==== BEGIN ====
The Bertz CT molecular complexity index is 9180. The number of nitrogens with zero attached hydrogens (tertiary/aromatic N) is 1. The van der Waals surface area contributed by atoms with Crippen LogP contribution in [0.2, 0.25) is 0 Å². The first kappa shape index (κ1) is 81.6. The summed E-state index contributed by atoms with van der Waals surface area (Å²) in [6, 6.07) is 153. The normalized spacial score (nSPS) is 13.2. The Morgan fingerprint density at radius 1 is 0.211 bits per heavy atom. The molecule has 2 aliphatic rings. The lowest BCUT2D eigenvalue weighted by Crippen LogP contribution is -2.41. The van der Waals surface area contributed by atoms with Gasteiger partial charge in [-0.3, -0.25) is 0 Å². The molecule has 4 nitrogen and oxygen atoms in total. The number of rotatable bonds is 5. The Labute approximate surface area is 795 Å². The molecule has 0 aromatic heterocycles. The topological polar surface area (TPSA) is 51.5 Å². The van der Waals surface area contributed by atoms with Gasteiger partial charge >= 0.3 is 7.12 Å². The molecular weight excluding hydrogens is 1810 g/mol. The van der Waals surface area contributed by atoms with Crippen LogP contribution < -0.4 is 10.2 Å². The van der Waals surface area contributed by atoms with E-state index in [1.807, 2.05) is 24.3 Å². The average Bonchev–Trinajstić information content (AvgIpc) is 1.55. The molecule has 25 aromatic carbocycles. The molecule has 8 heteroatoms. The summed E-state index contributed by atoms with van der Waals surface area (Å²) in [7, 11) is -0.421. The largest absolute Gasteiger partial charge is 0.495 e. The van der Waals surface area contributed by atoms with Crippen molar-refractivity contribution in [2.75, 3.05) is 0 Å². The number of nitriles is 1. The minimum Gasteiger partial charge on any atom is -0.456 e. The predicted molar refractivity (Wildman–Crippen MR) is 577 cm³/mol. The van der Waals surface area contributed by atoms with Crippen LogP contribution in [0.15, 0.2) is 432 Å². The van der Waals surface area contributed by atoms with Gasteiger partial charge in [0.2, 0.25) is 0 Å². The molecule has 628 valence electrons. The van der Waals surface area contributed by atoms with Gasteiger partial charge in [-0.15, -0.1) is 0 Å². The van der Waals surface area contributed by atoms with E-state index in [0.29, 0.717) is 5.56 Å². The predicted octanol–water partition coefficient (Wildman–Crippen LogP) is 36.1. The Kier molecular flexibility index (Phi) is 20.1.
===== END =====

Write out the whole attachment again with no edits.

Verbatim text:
The Bertz CT molecular complexity index is 9180. The number of nitrogens with zero attached hydrogens (tertiary/aromatic N) is 1. The van der Waals surface area contributed by atoms with Crippen LogP contribution in [0.2, 0.25) is 0 Å². The first kappa shape index (κ1) is 81.6. The summed E-state index contributed by atoms with van der Waals surface area (Å²) in [6, 6.07) is 153. The normalized spacial score (nSPS) is 13.2. The Morgan fingerprint density at radius 1 is 0.211 bits per heavy atom. The molecule has 2 aliphatic rings. The lowest BCUT2D eigenvalue weighted by Crippen LogP contribution is -2.41. The van der Waals surface area contributed by atoms with Gasteiger partial charge in [-0.3, -0.25) is 0 Å². The molecule has 4 nitrogen and oxygen atoms in total. The number of rotatable bonds is 5. The Labute approximate surface area is 795 Å². The molecule has 0 aromatic heterocycles. The topological polar surface area (TPSA) is 51.5 Å². The van der Waals surface area contributed by atoms with Gasteiger partial charge >= 0.3 is 7.12 Å². The molecular weight excluding hydrogens is 1810 g/mol. The van der Waals surface area contributed by atoms with Crippen LogP contribution < -0.4 is 10.2 Å². The van der Waals surface area contributed by atoms with E-state index in [1.807, 2.05) is 24.3 Å². The average Bonchev–Trinajstić information content (AvgIpc) is 1.55. The molecule has 25 aromatic carbocycles. The molecule has 8 heteroatoms. The summed E-state index contributed by atoms with van der Waals surface area (Å²) in [7, 11) is -0.421. The largest absolute Gasteiger partial charge is 0.495 e. The van der Waals surface area contributed by atoms with Crippen molar-refractivity contribution in [2.75, 3.05) is 0 Å². The number of nitriles is 1. The minimum Gasteiger partial charge on any atom is -0.456 e. The predicted molar refractivity (Wildman–Crippen MR) is 577 cm³/mol. The van der Waals surface area contributed by atoms with Crippen LogP contribution in [0.15, 0.2) is 432 Å². The van der Waals surface area contributed by atoms with Gasteiger partial charge in [0.2, 0.25) is 0 Å². The molecule has 628 valence electrons. The van der Waals surface area contributed by atoms with Gasteiger partial charge in [-0.15, -0.1) is 0 Å². The van der Waals surface area contributed by atoms with E-state index in [0.29, 0.717) is 5.56 Å². The predicted octanol–water partition coefficient (Wildman–Crippen LogP) is 36.1. The Kier molecular flexibility index (Phi) is 20.1.